Mentoring works!

I have had experience of both mentoring and being mentored, and I would heartily recommend both, whatever stage you are at in your career. But what is mentoring or being mentored all about?

  • Last year I was introduced to a senior HR Director and we had a few meetings over coffee before work to talk about career planning. These meetings turned into a  big wake-up call for me to think more about my future, and my attempts to formulate a 5-year career plan turned into 5-year life planning, much to my and my husband’s bewilderment.
  • From the other end of the mentoring relationship I was introduced to someone wanting to break into the HR profession. This has resulted in lots of discussions in cafes and pubs and emails to discuss getting her foot in the door, CV writing, interview preparation etc. These discussions have ended up in my mentee recently securing a job offer at a HR consultancy and even though I can in no way take credit for her achievement, I somehow feel proud that I was able to help in some way.

If you think you don’t have enough experience or seniority to mentor another, think again. Volunteer and it will both bring benefits to your mentee, and boost your own confidence in your professional abilities. And you get a great feeling when you can help someone develop. Mentoring is not so much about offering opinions,  as sharing your experience and the inside track on a certain career path. So you don’t need to be an expert by any means. To someone outside your field of work, any insight you can offer could potentially be very useful.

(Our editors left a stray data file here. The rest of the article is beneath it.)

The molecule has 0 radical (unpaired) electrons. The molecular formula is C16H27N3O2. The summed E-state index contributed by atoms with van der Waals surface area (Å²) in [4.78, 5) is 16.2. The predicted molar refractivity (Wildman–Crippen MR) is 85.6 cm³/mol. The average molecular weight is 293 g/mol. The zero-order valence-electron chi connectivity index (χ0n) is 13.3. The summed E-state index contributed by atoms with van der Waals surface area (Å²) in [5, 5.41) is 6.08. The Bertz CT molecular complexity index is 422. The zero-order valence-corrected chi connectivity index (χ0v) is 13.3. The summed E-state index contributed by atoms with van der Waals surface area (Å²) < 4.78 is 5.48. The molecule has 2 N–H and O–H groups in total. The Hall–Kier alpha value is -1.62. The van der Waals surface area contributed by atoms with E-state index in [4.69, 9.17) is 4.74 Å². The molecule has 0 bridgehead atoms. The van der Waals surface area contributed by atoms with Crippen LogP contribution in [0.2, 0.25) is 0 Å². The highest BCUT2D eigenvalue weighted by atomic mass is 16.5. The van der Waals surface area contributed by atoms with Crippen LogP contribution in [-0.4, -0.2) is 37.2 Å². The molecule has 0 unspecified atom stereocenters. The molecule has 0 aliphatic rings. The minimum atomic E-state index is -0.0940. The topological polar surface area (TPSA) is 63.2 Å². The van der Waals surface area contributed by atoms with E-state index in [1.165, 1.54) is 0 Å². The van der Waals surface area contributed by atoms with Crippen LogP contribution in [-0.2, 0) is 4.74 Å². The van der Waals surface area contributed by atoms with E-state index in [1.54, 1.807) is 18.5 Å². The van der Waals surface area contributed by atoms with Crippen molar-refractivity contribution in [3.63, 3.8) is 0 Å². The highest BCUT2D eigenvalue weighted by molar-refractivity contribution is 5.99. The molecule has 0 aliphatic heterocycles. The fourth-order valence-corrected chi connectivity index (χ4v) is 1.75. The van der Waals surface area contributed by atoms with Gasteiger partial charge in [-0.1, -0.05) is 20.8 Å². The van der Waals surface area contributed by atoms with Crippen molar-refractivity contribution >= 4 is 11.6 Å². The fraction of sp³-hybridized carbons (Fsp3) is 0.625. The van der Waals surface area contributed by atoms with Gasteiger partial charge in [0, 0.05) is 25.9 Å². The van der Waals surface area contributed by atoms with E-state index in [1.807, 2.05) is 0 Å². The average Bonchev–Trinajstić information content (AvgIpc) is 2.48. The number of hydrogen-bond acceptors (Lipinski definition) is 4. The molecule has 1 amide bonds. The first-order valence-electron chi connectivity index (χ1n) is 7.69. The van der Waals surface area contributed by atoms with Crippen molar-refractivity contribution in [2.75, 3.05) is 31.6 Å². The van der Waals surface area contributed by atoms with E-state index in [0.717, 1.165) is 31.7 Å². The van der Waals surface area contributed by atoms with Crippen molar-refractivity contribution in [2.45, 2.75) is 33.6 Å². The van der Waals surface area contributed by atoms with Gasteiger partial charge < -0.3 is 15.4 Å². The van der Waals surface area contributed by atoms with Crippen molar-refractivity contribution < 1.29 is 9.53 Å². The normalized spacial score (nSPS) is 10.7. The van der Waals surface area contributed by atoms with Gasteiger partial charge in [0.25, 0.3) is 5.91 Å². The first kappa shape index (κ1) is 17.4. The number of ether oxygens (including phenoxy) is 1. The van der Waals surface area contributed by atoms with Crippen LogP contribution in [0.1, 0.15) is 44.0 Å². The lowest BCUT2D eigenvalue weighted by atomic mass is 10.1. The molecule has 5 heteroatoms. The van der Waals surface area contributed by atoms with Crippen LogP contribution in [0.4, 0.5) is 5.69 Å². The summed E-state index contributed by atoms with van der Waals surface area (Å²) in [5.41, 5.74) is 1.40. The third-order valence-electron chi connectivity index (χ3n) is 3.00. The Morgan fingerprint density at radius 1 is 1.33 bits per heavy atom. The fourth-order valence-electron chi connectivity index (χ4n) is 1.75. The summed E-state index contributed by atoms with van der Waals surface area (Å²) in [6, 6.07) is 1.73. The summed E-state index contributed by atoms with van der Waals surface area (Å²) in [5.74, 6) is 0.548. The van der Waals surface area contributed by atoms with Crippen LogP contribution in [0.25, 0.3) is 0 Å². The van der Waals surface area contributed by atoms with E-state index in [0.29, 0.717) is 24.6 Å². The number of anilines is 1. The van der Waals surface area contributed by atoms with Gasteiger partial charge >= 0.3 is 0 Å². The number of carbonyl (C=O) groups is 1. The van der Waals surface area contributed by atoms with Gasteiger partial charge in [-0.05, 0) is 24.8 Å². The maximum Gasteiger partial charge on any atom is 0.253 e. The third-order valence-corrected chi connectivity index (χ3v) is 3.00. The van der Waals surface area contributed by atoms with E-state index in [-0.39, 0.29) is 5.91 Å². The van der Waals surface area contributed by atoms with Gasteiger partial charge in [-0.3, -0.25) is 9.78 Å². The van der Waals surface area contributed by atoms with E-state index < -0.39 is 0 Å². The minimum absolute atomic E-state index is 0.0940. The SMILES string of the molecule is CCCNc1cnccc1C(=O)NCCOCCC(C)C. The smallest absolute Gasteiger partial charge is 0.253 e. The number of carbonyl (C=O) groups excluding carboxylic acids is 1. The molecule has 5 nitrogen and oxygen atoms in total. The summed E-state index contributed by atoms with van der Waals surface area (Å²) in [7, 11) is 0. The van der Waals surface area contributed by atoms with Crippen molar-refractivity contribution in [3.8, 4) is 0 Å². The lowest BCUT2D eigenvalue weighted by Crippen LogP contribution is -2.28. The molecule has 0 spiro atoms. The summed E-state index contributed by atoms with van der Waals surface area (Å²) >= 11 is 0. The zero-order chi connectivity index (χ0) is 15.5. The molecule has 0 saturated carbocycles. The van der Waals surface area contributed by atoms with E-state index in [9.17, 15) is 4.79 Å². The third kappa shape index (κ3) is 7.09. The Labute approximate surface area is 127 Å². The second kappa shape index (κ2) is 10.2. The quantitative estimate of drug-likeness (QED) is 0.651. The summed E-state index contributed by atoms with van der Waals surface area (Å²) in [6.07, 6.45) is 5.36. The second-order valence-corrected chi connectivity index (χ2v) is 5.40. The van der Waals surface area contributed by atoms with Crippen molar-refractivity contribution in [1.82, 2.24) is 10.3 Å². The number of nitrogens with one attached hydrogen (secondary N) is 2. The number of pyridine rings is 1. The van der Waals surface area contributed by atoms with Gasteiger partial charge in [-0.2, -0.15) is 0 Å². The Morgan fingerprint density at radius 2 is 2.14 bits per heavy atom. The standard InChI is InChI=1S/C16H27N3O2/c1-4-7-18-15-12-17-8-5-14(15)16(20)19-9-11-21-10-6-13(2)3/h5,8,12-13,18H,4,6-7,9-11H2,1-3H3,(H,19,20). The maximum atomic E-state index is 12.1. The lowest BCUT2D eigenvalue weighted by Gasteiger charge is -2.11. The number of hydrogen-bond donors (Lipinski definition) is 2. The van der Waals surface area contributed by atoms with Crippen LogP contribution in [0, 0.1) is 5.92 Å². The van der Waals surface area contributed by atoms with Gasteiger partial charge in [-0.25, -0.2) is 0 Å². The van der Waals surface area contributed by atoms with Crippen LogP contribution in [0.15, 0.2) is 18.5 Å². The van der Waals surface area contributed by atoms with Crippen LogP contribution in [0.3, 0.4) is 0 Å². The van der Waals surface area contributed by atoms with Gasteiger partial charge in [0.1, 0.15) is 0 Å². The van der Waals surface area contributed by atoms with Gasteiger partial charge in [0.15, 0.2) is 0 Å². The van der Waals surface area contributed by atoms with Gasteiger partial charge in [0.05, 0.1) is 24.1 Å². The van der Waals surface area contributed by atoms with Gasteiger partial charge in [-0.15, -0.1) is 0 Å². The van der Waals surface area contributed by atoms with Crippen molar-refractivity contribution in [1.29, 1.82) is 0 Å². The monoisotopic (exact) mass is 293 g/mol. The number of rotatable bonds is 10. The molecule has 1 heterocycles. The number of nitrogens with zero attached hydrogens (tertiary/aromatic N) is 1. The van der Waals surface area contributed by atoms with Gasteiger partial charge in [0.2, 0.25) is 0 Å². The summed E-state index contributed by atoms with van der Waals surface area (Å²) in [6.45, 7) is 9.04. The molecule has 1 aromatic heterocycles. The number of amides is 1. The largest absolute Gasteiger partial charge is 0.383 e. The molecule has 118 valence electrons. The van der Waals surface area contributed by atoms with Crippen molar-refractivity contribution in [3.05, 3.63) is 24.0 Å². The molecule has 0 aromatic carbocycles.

As a mentor you will be committing to helping another navigating the 21st century career ‘rockface‘ – providing a helping hand, a guide, as well as another pair of eyes and ears on their job-hunting strategy or work dilemmas.

How to get a mentor?

Do you want an internal mentor from your own company or someone external to your organisation who can give you a fresh perspective? Are you looking for a promotion or growth within your current organisation, a complete change of industry, or an entry point into a profession? That first job after qualifying or university?

Look for someone whose work you admire or a professional network offering a mentoring scheme. Both of my mentoring experiences mentioned above came my way via introductions from networks and professional bodies of which I am a member. And many professional organisations and networks are happy to accept student members or applications from those trying to get into that profession.

How long should it go on for?

Mentoring is different from coaching, which is much more focused on getting you from a defined place (where you are now) to a goal (where you want to be). Mentoring can be short-term (a brief conversation over a coffee) or long-term (your mentor advises you throughout many stages in your career). Decide what you want to get out of it and see where it can take you. Remember that it should be non-obligatory, and you never know your mentor could put you in touch with others who can help you in different areas of your career. They could even turn out eventually to be someone you’d call a friend.

The best way to leave your job